The Minnesota Tax Court recently found that certain detachable tools used in manufacturing were exempt from sales tax under the Industrial Production Exemption. American Structural Metals, Inc. v. Commissioner of Revenue, Minnesota Tax Court Docket No. 6594 (May 13, 1996). The disposable tools had a "direct effect" by working with other items that caused a physical or chemical change in the product, even though they did not have actual contact. Briggs and Morgan represented the company in this case where the Tax Court applied a less restrictive "direct effect" test than the Department of Revenue (DOR). Businesses should review their purchases and determine if claims for a refund should be filed for tools and other accessory items.
In general, machinery and equipment is subject to a sales tax. However, there is an exception, which is called the Industrial Production Exemption and has been in the sales tax laws since 1967, for certain material used or consumed in the manufacturing process. Minn. Stat. §297.A.25, Subd. 9. This exemption also covers tax-free purchases for certain detachable tools and accessories that satisfy three conditions. These requirements are met, if the tools:
- are separate detachable units;
- are used in producing a "direct effect" upon the product; and
- have an ordinary useful life of less than 12 months.
The new case involved a business that manufactured beams, trusses, and girders for use in buildings, bridges, and skyways. The business also fabricated metals into decorative and artistic designs. For example, the cauldron for the Olympic flame, the Erector Set light tower that supported the cauldron, and the steel bridge with Olympic rings were fabricated by it in Minnesota, before being disassembled and transported to Atlanta for the 1996 Olympic games.
The Direct Effect Test
The legal issue in the decision was concerned with the application of the "direct effect" test. The fabricator used various tools and accessories such as cutting tips, nozzles, contact tips, and electrodes, which were attached to the last 3" of welding torches and cutting guns. These items were conceded by the DOR to be separate and detachable and met the short-lived 12-month rules. However, the DOR contended the items did not have a "direct effect" on the metals worked upon because they merely held, guided, or channeled inert gases and were not "integrally" involved in the cut or weld processes.
After noting that the "direct effect" requirement was a fact test, the Tax Court held that the tools and accessory items were exempt. The disputed items had the same function, purpose, location, and appearance as drill bits, saw blades, and cutting tools that were qualified items under Minn. Rule 8130.5500, Subp. 9.B and therefore, "[I]tems that perform the same function should receive the same tax treatment." The fact that the items operated near the metal, the close time proximity of their use, the absence of intervening causes prior to the cut or weld and their interaction with the metal were found persuasive by the Court and supported the conclusion that these items had a "direct effect" upon the product.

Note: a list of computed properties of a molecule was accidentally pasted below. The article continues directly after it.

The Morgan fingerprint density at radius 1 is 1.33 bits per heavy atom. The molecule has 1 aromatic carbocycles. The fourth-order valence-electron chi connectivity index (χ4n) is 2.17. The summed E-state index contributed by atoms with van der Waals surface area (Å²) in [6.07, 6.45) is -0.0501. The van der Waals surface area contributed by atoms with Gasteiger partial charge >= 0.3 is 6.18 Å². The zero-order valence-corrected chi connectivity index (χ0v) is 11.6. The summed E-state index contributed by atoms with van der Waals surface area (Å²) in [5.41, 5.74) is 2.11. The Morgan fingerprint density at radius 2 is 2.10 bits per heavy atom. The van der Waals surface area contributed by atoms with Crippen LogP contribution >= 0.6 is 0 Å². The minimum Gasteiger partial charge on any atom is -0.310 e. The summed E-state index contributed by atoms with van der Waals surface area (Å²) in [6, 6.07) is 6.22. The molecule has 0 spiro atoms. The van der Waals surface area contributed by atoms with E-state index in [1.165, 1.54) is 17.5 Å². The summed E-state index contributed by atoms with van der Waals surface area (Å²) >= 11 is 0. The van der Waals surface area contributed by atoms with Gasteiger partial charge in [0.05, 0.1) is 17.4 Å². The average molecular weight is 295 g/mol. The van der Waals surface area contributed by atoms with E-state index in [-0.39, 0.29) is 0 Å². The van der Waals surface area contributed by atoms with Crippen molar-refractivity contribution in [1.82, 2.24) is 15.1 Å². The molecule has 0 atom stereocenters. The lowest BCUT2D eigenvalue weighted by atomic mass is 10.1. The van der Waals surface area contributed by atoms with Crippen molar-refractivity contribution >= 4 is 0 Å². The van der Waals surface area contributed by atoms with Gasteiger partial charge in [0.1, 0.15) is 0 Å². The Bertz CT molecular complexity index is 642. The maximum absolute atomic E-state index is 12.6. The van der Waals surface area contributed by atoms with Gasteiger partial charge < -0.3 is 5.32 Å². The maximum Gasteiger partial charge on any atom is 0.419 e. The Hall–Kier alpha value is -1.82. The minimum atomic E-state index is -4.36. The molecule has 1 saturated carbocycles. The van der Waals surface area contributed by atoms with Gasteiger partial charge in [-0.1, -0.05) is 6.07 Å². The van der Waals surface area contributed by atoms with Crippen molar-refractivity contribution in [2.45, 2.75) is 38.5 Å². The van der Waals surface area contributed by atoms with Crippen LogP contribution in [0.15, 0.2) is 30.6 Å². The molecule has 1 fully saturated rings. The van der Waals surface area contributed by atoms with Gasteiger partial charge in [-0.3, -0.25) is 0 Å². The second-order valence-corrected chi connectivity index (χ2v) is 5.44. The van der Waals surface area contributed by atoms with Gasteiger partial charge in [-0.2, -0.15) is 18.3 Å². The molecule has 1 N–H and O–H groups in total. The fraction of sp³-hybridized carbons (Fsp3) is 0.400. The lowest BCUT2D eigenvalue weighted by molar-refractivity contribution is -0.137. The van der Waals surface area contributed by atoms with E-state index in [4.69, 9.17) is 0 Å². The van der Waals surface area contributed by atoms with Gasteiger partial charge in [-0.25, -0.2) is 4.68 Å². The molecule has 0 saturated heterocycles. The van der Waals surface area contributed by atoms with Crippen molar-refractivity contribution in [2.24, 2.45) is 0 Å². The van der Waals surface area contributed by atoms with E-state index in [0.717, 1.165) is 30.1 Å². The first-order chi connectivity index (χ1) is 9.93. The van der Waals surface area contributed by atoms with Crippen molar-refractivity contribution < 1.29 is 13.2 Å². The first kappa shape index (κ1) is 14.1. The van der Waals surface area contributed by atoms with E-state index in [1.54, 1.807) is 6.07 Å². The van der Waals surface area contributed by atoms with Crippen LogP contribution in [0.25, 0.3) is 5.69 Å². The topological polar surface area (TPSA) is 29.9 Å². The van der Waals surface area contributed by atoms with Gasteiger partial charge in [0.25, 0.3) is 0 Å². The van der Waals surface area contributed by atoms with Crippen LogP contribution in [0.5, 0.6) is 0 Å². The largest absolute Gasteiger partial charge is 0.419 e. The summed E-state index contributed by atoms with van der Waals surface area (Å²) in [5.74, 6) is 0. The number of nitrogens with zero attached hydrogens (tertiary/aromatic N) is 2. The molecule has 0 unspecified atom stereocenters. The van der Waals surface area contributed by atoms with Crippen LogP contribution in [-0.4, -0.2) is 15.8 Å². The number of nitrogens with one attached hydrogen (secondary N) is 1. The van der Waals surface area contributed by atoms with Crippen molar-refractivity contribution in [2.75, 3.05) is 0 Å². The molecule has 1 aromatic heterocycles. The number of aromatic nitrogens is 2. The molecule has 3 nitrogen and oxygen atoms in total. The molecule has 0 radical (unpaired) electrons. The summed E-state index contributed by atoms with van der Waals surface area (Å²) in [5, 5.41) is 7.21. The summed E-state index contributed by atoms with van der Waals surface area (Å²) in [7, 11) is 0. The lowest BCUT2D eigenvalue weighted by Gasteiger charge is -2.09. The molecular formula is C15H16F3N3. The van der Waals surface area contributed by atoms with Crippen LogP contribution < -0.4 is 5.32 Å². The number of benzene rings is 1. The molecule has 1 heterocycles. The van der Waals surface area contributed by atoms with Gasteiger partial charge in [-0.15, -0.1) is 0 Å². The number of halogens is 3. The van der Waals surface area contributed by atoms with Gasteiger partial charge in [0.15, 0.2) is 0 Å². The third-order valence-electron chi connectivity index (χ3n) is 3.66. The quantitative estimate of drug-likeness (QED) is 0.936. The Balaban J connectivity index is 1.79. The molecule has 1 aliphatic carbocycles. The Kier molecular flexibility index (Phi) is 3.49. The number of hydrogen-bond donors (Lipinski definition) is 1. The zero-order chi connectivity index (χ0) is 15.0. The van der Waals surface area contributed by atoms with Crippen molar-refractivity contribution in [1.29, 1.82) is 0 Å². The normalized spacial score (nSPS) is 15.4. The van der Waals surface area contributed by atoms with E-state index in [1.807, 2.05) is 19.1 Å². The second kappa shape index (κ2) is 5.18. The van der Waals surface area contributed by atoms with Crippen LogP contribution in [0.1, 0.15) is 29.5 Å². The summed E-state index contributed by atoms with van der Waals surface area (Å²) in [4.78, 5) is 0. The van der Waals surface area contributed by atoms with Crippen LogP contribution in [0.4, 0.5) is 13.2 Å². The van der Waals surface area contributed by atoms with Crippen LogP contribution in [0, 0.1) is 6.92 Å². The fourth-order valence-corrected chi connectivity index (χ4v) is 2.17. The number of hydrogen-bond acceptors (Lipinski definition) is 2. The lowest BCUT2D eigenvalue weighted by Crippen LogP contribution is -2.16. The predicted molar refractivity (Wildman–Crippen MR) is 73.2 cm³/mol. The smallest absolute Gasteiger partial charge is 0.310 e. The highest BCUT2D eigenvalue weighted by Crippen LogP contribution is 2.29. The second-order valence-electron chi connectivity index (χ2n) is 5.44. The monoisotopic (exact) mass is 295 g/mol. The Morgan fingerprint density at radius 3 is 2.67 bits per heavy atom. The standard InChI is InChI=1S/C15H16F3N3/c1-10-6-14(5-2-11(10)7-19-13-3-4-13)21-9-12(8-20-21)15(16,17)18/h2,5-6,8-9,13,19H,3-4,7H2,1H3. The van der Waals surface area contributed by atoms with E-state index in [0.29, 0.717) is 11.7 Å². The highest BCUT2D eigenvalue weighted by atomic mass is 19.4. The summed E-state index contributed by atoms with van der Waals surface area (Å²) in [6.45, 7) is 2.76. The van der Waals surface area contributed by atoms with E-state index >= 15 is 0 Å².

This case is significant. Not only is it the first time that a court has ruled on the scope of the Industrial Production Exemption since 1984, but meaningful and substantial guidance was provided on what satisfies the "direct effect" test. It is now clear that tools and accessory items do not need to come into physical contact with the product, or be the agent that by direct contact with the product produces physical or chemical changes. Rather, an item will qualify if its use serves the purpose or function of determining the shape, contour, configuration, content or arrangement of content of the product, or any part of the product, being manufactured.
The DOR will not appeal the decision. In addition, items such as "collets," "contact tips," "drill chucks," "electrodes," "torch cups," and "torch tips" are now tax qualified. These types of items are currently listed as taxable in Fact Sheet 145, "Industrial Production Sales Tax" (Last revised July 1995).
WHAT DOES THIS MEAN FOR YOUR BUSINESS?
In light of the more lenient application of the "direct effect" test in American Structural Metals, Inc. v. Commissioner of Revenue, companies should review their purchases and determine if claims for refund should be filed under the Industrial Production Exemption. In general, the statute of limitations on filing of refund claims is 3.5 years from the time of filing of the return.